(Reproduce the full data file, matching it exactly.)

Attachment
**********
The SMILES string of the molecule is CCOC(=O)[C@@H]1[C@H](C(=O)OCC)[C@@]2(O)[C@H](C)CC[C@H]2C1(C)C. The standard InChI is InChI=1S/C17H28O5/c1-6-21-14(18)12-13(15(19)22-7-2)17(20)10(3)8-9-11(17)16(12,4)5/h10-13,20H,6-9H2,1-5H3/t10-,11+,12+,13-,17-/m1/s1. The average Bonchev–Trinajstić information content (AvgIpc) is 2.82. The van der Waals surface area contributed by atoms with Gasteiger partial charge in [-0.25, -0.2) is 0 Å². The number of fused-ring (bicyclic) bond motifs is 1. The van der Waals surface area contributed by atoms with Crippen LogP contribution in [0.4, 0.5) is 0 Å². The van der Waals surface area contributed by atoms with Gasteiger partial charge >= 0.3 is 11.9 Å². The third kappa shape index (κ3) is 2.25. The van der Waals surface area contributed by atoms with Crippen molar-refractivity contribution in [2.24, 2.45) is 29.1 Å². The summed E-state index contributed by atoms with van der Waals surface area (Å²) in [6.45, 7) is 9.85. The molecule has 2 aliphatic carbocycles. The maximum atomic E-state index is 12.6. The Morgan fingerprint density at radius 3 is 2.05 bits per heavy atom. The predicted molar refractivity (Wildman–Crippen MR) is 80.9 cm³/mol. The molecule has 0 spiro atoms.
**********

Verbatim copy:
The SMILES string of the molecule is CCOC(=O)[C@@H]1[C@H](C(=O)OCC)[C@@]2(O)[C@H](C)CC[C@H]2C1(C)C. The standard InChI is InChI=1S/C17H28O5/c1-6-21-14(18)12-13(15(19)22-7-2)17(20)10(3)8-9-11(17)16(12,4)5/h10-13,20H,6-9H2,1-5H3/t10-,11+,12+,13-,17-/m1/s1. The average Bonchev–Trinajstić information content (AvgIpc) is 2.82. The van der Waals surface area contributed by atoms with Gasteiger partial charge in [-0.25, -0.2) is 0 Å². The number of fused-ring (bicyclic) bond motifs is 1. The van der Waals surface area contributed by atoms with Crippen LogP contribution in [0.4, 0.5) is 0 Å². The van der Waals surface area contributed by atoms with Gasteiger partial charge >= 0.3 is 11.9 Å². The third kappa shape index (κ3) is 2.25. The van der Waals surface area contributed by atoms with Crippen molar-refractivity contribution in [2.24, 2.45) is 29.1 Å². The summed E-state index contributed by atoms with van der Waals surface area (Å²) in [6.45, 7) is 9.85. The molecule has 2 aliphatic carbocycles. The maximum atomic E-state index is 12.6. The Morgan fingerprint density at radius 3 is 2.05 bits per heavy atom. The predicted molar refractivity (Wildman–Crippen MR) is 80.9 cm³/mol. The molecule has 0 spiro atoms.